The registration regime in respect of transactions relating to real estate and rights thereto has the function to provide a purchaser of a real estate with the opportunity to check whether the transferor is the owner of the real estate and whether the title thereto is free and clear of any encumbrances, liens and third party rights. Visavis any third parties title to a real estate is deemed to be transferred to the purchaser as of the moment of registration of the title transfer agreement with the respective Real Estate Registry.
Under Bulgarian property law a "registration" is an act of a competent judicial body where certain circumstances are recorded in the respective Real Estate Registry and the documents evidencing such circumstances are filed in special books. Subject to registration are any deeds for transfer of title to real estate, including by way of sale, donation, exchange, transfer of title in lieu of payment etc., for creation of limited rights in rem in real estate, such as usufruct, right to construct etc., and for acknowledgement of all of the above rights, such as notary deeds of findings, deeds of state ownership, deeds of municipal ownership and other deeds expressly envisaged by law.
The regime of registration applies in respect of real estate transactions, establishment and transfer of limited rights in rem in respect of real estate, creation of liens (mortgages, attachments and court actions). The aim of the regime is that these facts and circumstances be brought to the attention of the public for protection of its interest.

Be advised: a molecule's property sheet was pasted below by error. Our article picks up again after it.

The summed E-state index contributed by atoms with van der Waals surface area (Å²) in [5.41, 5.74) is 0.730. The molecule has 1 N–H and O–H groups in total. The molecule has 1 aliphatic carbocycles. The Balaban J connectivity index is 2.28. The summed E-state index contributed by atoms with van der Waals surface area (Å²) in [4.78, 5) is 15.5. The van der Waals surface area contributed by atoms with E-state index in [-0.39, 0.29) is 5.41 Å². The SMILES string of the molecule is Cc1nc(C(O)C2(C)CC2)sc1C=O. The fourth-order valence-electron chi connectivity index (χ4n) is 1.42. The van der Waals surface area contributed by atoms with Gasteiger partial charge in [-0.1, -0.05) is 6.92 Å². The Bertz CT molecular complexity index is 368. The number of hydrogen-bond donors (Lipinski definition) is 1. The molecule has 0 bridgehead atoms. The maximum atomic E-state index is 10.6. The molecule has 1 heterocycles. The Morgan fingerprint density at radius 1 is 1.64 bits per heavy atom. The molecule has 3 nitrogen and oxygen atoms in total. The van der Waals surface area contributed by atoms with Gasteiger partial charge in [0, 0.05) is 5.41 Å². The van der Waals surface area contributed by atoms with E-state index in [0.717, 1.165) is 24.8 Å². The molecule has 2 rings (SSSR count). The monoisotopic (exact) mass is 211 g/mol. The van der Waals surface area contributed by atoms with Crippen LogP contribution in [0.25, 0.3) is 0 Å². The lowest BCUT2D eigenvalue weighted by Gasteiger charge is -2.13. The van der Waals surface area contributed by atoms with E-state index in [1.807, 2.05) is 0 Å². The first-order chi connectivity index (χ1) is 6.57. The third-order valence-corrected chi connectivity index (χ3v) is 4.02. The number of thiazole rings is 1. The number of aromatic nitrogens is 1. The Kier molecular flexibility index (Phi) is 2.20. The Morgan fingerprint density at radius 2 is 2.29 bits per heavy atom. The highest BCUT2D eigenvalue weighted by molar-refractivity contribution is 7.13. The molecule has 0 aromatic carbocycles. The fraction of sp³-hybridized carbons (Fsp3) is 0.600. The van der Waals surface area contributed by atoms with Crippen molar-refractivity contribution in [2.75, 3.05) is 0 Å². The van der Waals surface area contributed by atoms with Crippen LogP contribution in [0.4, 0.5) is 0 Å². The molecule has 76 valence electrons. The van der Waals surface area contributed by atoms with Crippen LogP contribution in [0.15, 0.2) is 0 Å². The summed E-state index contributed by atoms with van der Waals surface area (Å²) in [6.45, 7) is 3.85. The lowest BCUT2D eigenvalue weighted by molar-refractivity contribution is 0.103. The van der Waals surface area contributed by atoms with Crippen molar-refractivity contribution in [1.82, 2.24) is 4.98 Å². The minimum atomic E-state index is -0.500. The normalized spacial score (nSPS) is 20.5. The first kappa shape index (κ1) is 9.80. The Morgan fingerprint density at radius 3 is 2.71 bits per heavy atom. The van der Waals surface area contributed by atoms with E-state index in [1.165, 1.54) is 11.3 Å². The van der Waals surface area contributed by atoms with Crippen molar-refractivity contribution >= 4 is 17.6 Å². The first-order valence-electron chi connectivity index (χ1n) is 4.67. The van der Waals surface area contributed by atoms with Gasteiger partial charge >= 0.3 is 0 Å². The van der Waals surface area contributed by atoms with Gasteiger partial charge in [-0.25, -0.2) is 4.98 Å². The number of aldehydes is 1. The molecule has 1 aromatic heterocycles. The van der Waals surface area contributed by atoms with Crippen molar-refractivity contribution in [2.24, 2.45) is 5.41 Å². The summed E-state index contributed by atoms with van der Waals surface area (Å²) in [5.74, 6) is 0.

2.3 Title Documents
- Deeds of State (Municipal) Ownership
- Notary Deeds, Contracts in Writing and Court Rulings
Due to the fact that until some ten years ago the vast majority of real estate assets in Bulgaria were property of the state, Deeds of State Ownership ("DSO") still play a substantial role in the commercial turnover on the real estate market. Despite its name, in case of a legal entity currently or previously owned by the state, a DSO is a document representing official evidence that the real estate assets listed in such DSO are owned by such legal entity. Although commonly DSO are issued in respect of real estate assets owned by the state, the Regulation on the Implementation of the Law on State Ownership provides for a possibility for issuing of DSOs for real estate, which have once been state property and have subsequently been contributed to the capital of corporation solely owned by the state.